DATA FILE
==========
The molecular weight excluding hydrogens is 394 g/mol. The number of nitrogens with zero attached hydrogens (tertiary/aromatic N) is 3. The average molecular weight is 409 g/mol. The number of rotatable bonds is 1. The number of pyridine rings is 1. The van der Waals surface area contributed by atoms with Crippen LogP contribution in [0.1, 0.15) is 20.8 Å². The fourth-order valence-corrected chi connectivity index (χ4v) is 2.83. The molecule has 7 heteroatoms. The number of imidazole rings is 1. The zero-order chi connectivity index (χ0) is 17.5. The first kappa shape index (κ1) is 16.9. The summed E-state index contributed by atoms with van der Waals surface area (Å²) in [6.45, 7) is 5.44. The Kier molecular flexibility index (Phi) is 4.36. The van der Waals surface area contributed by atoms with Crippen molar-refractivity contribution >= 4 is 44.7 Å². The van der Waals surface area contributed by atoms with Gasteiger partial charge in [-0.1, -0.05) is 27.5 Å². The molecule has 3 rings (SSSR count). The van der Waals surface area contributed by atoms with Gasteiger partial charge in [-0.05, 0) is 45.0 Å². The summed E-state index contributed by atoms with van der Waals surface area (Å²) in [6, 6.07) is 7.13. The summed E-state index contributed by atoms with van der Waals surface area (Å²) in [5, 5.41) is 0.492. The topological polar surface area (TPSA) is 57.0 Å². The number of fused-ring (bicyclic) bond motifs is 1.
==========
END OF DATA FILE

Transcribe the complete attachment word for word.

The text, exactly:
The molecular weight excluding hydrogens is 394 g/mol. The number of nitrogens with zero attached hydrogens (tertiary/aromatic N) is 3. The average molecular weight is 409 g/mol. The number of rotatable bonds is 1. The number of pyridine rings is 1. The van der Waals surface area contributed by atoms with Crippen LogP contribution in [0.1, 0.15) is 20.8 Å². The fourth-order valence-corrected chi connectivity index (χ4v) is 2.83. The molecule has 7 heteroatoms. The number of imidazole rings is 1. The zero-order chi connectivity index (χ0) is 17.5. The first kappa shape index (κ1) is 16.9. The summed E-state index contributed by atoms with van der Waals surface area (Å²) in [6.45, 7) is 5.44. The Kier molecular flexibility index (Phi) is 4.36. The van der Waals surface area contributed by atoms with Crippen molar-refractivity contribution >= 4 is 44.7 Å². The van der Waals surface area contributed by atoms with Gasteiger partial charge in [-0.1, -0.05) is 27.5 Å². The molecule has 3 rings (SSSR count). The van der Waals surface area contributed by atoms with Gasteiger partial charge in [-0.05, 0) is 45.0 Å². The summed E-state index contributed by atoms with van der Waals surface area (Å²) in [6, 6.07) is 7.13. The summed E-state index contributed by atoms with van der Waals surface area (Å²) in [5, 5.41) is 0.492. The topological polar surface area (TPSA) is 57.0 Å². The number of fused-ring (bicyclic) bond motifs is 1.